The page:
a recognition standpoint, it's been an interesting ride," said
Gomez bassist/guitarist Paul Blackburn via cell phone after just arriving
in New Orleans, where the band was scheduled to perform as part of
the city's famous Jazz and Heritage Festival that evening. "We
started out and got some acclaim with our first album, and after that,
we kind of got whacked a bit."
the let down didn't come from the band, but from the label, which
didn't have the firepower to capitalize on Gomez's early success.
"A lot of people get a big push with every album, but we got
less and less," he said. "Virgin took everything (promotion-wise)
in house, so they wouldn't have to spend a lot on the record. It
made it difficult. For the last record, the label (Hut) closed down,
and Virgin didn't know what to do with us. They put us in the hands
of people that didn't sign us. It didn't work out."
But a funny
thing happened as all that was going on. For reasons unknown to
the band, Gomez caught the ear of the Jerry Garcia-worshipping tribe
known as the jam band crowd. Before they knew it, the band found
themselves with an entirely different group of fans, a fiercely
loyal lot that smelled of incense and stale pot.
the Jam Cruise this year down in Florida," Blackburn said proudly.
"We played Red Rocks with Gov't Mule headlining. It's cool.
I don't think we're a jam band, but it's nice that people from that
scene like what we're doing. We have a couple of songs where we
jam out. When we did that cruise thing, we wondered how it would
go down. We were the only band there that played four-minute songs.
What will they think? They enjoyed it."
that momentum, Gomez reentered the studio to record How We Operate,
the first studio release on their new label, ATO. No, the band didn't
give in to any jam-band tendencies. Instead, they stayed the course,
playing the same earthy, British-sounding folk rock that they're
known for outside of the hippy beltway.
than any other Gomez release since the debut, How We Operate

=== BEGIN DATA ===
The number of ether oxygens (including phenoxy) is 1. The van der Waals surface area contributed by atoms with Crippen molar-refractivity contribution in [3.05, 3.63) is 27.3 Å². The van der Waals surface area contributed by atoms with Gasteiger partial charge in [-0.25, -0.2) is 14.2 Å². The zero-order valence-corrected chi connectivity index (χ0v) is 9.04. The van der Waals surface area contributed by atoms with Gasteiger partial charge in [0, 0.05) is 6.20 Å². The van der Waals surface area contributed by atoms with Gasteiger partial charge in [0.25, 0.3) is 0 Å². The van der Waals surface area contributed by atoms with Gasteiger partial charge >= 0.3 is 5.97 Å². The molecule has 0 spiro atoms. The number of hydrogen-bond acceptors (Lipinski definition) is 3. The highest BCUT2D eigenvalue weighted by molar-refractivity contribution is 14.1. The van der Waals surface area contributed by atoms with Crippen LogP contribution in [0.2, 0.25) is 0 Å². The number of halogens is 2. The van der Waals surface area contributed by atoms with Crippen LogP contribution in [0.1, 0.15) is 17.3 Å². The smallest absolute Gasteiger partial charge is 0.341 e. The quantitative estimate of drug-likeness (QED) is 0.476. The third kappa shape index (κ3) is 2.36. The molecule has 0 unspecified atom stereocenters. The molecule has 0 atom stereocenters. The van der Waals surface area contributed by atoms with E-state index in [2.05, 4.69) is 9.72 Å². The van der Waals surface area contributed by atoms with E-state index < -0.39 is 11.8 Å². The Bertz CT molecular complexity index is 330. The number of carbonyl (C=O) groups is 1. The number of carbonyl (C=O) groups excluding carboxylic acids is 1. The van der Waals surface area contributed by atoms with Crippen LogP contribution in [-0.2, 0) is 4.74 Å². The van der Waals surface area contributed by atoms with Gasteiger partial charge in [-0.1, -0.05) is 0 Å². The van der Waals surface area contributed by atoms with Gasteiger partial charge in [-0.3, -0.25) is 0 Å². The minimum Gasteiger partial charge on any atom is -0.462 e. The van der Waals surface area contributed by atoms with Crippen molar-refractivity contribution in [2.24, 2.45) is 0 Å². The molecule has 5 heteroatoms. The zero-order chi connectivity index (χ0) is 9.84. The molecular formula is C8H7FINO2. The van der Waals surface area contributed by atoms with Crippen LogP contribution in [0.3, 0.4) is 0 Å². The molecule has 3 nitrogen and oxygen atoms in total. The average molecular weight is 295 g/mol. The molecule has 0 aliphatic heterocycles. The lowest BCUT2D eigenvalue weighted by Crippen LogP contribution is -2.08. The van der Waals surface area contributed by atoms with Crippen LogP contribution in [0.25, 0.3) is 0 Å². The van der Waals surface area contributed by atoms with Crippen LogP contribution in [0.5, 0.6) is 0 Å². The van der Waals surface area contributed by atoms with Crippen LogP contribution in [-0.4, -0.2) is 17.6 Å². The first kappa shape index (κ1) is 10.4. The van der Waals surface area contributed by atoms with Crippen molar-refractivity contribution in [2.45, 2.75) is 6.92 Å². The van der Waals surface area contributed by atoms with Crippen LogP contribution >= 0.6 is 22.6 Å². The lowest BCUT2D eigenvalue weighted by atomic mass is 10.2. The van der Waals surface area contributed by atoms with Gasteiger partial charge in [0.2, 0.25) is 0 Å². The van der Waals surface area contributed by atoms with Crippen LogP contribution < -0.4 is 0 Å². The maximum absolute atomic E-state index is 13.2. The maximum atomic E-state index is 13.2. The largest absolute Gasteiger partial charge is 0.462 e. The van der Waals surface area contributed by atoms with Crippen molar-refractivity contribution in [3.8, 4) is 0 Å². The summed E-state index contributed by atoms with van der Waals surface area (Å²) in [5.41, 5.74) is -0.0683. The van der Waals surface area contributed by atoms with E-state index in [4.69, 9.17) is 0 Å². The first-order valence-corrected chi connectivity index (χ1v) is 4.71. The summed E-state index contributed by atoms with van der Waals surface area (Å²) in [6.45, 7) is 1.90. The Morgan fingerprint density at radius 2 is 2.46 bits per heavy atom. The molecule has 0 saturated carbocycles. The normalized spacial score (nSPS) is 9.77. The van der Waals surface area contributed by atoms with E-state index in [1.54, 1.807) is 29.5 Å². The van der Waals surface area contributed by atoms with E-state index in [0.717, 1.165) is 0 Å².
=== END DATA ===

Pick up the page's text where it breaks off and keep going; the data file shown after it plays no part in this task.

has a streamlined consistency that rings throughout its 12 tracks
of tweedy, mid-tempo rock. Blackburn points to the record's producer,
Gil Norton, who's worked with Dashboard Confessional, Jimmy Eat
Word and Foo Fighters.
new label, we were starting out fresh," Blackburn said. "That
allowed us to make a number of changes. We had never worked with
a producer before, and it turned out for the best."
Norton's influence was felt in how he pulled the songs together
into a structured whole. "It was more in terms of making the
songs more cohesive, and making it something that would work better
as an album," he said, adding that while the record may have
a more commercial slant than previous releases, that was never the
plan. "Our only goal at the time was to get the record in the
best shape possible."
It's a goal
that also applies to their live show, which Blackburn said will
include a mix of tunes from the new album along with some chestnuts
from the Gomez catalog.
more seasoned now," he said, comparing the band to their earlier
years. "We figured out what it's like being away on the road,
getting drunk every night. We learned how to pace ourselves, and
realized it's better than waking up with a hangover every morning."
Published in The Omaha Reader May 10, 2006.
Copyright © 2006 Tim McMahan. All rights reserved.
the last record, the label (Hut) closed down, and Virgin didn't
know what to do with us. They put us in the hands of people
that didn't sign us. It didn't work out."